When I first began teaching in 1990, before the internet revolution, narrative structure was reasonably familiar to young people, even though they may not have had the labels to identify elements of plot. Although many of my students did not read for pleasure they watched a great deal of television (including ‘SBS Movies’, they would say with a smirk) and played simple narrative based video games. The first school at which I taught had a very high NESB population and used short story anthologies to engage students in reading and to assist them in their composition of short stories. We frequently spent time discussing the plot. What does the orientation tell us? What complications arise? What is the result of each complication? How did this all this lead to the resolution? We diligently taught Frietag’s triangle and helped students to map a sequence of events onto the diagram. At times, we also examined television programs for comparison and further study or for specific media modules. Students easily applied the terms of narrative structure to the fictional television programs they were watching and the early video games they were playing. And while this was fairly stock standard teaching, it enabled students to understand the important notion of cause and effect, with ramifications beyond the enjoyment of stories, a point I will return to later.
Whilst I only have anecdotal evidence for these observations, it seems that my current students spend less time engaging with well-structured narratives in their leisure time even though they are more enthusiastic readers than other students I have taught. With the explosion of online social networking sites students appear to be endlessly engaging in viewing the minutiae of the lives of the others and constructing an online avatar, an electronic version of themselves. At the 2008 AATE/ALEA conference in Adelaide, many presenters showed how online activities can assist students in developing their literacy skills and I am not contradicting their views. I am suggesting that we need to augment students’ knowledge of narrative structure to improve their understanding of concepts such as narrative structure - cause and effect.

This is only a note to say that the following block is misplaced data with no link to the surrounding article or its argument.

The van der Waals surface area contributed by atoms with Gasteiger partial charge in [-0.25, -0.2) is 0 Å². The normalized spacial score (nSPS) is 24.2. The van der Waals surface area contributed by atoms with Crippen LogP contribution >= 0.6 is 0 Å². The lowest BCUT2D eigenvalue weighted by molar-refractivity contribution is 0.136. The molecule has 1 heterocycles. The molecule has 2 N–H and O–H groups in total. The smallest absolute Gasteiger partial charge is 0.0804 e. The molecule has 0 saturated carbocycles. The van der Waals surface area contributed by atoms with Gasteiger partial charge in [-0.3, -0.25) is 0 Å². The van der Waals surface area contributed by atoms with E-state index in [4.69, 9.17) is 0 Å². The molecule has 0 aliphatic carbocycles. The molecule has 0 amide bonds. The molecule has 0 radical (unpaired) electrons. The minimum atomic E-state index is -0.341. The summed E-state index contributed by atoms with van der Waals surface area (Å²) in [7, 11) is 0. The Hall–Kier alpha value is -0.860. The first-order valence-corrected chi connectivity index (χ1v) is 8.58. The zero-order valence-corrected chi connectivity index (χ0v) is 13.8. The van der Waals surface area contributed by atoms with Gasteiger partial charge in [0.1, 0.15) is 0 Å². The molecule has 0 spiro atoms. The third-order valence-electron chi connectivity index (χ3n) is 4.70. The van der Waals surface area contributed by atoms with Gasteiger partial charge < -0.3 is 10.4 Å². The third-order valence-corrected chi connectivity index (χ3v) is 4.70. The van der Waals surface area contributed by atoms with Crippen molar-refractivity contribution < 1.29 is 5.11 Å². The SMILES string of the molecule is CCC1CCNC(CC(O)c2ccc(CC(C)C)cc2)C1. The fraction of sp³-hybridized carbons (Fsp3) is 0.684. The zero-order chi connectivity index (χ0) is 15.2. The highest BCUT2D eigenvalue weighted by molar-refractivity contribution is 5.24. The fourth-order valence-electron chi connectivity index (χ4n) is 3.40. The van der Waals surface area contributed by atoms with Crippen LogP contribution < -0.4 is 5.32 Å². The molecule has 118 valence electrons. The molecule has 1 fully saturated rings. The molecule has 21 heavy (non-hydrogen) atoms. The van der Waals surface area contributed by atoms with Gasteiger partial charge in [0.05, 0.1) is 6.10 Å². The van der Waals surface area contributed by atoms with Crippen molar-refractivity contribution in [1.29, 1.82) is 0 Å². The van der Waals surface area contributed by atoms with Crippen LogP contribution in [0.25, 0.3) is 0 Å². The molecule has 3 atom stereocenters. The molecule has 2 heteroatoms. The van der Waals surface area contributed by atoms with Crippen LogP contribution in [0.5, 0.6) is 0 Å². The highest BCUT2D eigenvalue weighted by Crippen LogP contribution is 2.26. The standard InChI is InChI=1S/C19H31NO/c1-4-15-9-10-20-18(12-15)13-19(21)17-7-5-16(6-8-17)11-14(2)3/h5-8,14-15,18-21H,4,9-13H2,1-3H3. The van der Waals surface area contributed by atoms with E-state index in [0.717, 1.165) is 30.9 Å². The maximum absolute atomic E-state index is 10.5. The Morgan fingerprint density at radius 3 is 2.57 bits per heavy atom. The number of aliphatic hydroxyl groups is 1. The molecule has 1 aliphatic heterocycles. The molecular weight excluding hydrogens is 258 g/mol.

I am not suggesting that we return to the simple methods I used in my first few years of teaching, nor am I suggesting that narrative structure is always fixed and can be mapped accordingly. As a fan of metafiction and postmodern playfulness in the novels I choose to read and the films I enjoy, I acknowledge the great variety which exists within narrative today. But I also know that my enjoyment of those texts comes from a strong understanding of traditional narrative structure and an appreciation of a composer’s cleverness in manipulating those features. I know that many English teachers actively teach this knowledge and these skills to their students. My aim, in the next blog post, is to enhance teachers’ explicit teaching of narrative structure as part of the repertoire of strategies they use when engaging students in the analysis and composition of texts.